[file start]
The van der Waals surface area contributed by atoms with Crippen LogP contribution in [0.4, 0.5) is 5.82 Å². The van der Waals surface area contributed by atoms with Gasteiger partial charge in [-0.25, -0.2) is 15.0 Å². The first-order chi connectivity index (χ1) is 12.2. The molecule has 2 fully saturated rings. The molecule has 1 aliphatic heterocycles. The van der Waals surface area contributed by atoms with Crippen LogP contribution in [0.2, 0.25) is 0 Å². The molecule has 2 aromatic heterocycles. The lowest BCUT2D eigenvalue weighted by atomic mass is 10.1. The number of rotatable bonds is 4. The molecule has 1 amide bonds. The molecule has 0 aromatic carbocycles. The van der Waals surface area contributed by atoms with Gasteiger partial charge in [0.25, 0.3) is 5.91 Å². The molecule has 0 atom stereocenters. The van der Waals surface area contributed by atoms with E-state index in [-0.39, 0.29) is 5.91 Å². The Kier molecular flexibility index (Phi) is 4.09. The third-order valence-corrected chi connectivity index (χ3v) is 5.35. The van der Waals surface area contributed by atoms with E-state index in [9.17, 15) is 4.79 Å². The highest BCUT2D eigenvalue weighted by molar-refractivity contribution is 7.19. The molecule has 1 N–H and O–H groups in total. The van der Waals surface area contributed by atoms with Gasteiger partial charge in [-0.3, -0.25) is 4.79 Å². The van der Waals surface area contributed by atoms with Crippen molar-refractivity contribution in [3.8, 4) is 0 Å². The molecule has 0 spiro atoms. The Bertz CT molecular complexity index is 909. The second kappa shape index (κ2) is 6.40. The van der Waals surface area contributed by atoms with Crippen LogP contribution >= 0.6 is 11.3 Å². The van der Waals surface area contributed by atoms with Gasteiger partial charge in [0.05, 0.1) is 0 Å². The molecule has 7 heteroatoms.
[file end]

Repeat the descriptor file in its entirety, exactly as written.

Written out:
The van der Waals surface area contributed by atoms with Crippen LogP contribution in [0.4, 0.5) is 5.82 Å². The van der Waals surface area contributed by atoms with Gasteiger partial charge in [-0.25, -0.2) is 15.0 Å². The first-order chi connectivity index (χ1) is 12.2. The molecule has 2 fully saturated rings. The molecule has 1 aliphatic heterocycles. The van der Waals surface area contributed by atoms with Crippen LogP contribution in [0.2, 0.25) is 0 Å². The molecule has 2 aromatic heterocycles. The lowest BCUT2D eigenvalue weighted by atomic mass is 10.1. The number of rotatable bonds is 4. The molecule has 1 amide bonds. The molecule has 0 aromatic carbocycles. The van der Waals surface area contributed by atoms with Gasteiger partial charge in [0.25, 0.3) is 5.91 Å². The molecule has 0 atom stereocenters. The van der Waals surface area contributed by atoms with E-state index in [-0.39, 0.29) is 5.91 Å². The Kier molecular flexibility index (Phi) is 4.09. The third-order valence-corrected chi connectivity index (χ3v) is 5.35. The van der Waals surface area contributed by atoms with E-state index in [9.17, 15) is 4.79 Å². The highest BCUT2D eigenvalue weighted by molar-refractivity contribution is 7.19. The molecule has 1 N–H and O–H groups in total. The van der Waals surface area contributed by atoms with Gasteiger partial charge in [-0.3, -0.25) is 4.79 Å². The van der Waals surface area contributed by atoms with Crippen molar-refractivity contribution in [3.8, 4) is 0 Å². The molecule has 0 spiro atoms. The Bertz CT molecular complexity index is 909. The second kappa shape index (κ2) is 6.40. The van der Waals surface area contributed by atoms with Crippen LogP contribution >= 0.6 is 11.3 Å². The van der Waals surface area contributed by atoms with Gasteiger partial charge in [0.05, 0.1) is 0 Å². The molecule has 7 heteroatoms.